Meanwhile Demetri Sevastopulo and Guy Dinmore (Financial Times of London) report that the US administration is attempting "to distance itself from remarks by the Iraqi national security adviser that he envisaged a significant reduction in US troops in the country this year with most leaving next year." Mowaffak al-Rubbaie's, Iraq's national security adviser, remarks were that American troops stationed in Iraq would number less than 100,000 the end of the year and that "most of the remaining troops" would "return home by the end of the year". al-Rubbaie's remarks are in keeping with those of Iraq's president and vice-present. As Democracy Now! noted last week, while the Bully Boy was staging his photo-op in the Green Zone of Baghdad, Tariq al-Hashia "asked the US for a timeline for the withdrawal of foreign troops." The AFP reports that Shi'ite cleric Moqtada al-Sadr has stated other foreign countries should echo Japan's decision and leave Iraq: "The withdrawal of Japanese troops is a good step and I hope that all countries with occupation forces in Iraq would follow suit in a quick and organised way that would not hurt the Iraqi people."

Meanwhile in the United States, the Senate continues to play with debating Iraq. The Associated Press notes Carl Levin saying of the plan (that he co-sponsored with Jack Reed), "It does not set a fixed timetable or an arbitrary deadline for the redeployment of our troops." No it doesn't. Nor is it in any way binding. It is posturing.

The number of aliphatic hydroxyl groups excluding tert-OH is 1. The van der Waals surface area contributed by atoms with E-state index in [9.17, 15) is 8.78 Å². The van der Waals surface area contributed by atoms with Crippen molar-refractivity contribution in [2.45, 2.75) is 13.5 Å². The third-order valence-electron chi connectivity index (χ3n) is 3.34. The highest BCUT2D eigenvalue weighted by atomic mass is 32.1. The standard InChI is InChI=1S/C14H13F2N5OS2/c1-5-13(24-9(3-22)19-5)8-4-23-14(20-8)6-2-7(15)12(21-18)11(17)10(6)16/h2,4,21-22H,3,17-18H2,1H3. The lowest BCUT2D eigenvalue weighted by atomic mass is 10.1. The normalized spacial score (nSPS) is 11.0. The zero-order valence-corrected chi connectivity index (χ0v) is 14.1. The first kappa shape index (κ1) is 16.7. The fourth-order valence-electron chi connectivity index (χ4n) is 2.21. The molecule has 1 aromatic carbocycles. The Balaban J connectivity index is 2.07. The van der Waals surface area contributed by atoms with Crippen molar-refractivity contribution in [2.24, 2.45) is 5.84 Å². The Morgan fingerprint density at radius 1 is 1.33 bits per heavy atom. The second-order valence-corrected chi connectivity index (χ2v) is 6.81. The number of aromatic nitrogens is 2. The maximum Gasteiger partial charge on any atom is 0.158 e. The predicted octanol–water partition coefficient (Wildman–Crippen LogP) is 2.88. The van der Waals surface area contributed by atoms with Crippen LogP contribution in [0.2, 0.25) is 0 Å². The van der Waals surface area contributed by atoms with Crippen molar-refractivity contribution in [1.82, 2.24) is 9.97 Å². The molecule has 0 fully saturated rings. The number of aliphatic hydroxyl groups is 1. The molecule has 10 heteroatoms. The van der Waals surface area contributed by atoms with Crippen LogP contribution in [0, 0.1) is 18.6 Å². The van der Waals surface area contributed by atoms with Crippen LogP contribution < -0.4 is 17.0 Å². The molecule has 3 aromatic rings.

In the real world, Thom Shanker (New York Times) reports that the Pentagon will be shipping 21,000 American troops over to Iraq and that this will "keep the American presence at current levels into next year" with what's being seen as: "American troops in Iraq would be replaced on a one-for-one basis for now."

Meanwhile Julian E. Barnes and Tony Perry (Los Angelse Times) report that the investigation into the Haditha incident (where 24 Iraqis were slaughtered) argues that the various self-reports should have raised "red flags" beginning with "senior military officers in western Iraq". The reporters quote from the (unreleased) Bargewell report: "No follow-up actions regarding the civilian casualties were deemed necessary by the senior leadership of MNF-West. Initial reports of K Company and its subordinate units were untimely, inaccurate and incomplete. They were conflicted, poorly vetted and forgotten once transmitted." Noting this reporting on KPFA's The Morning Show , Brian Edwards-Tiekert summarized that there was no follow up by senior military personell.*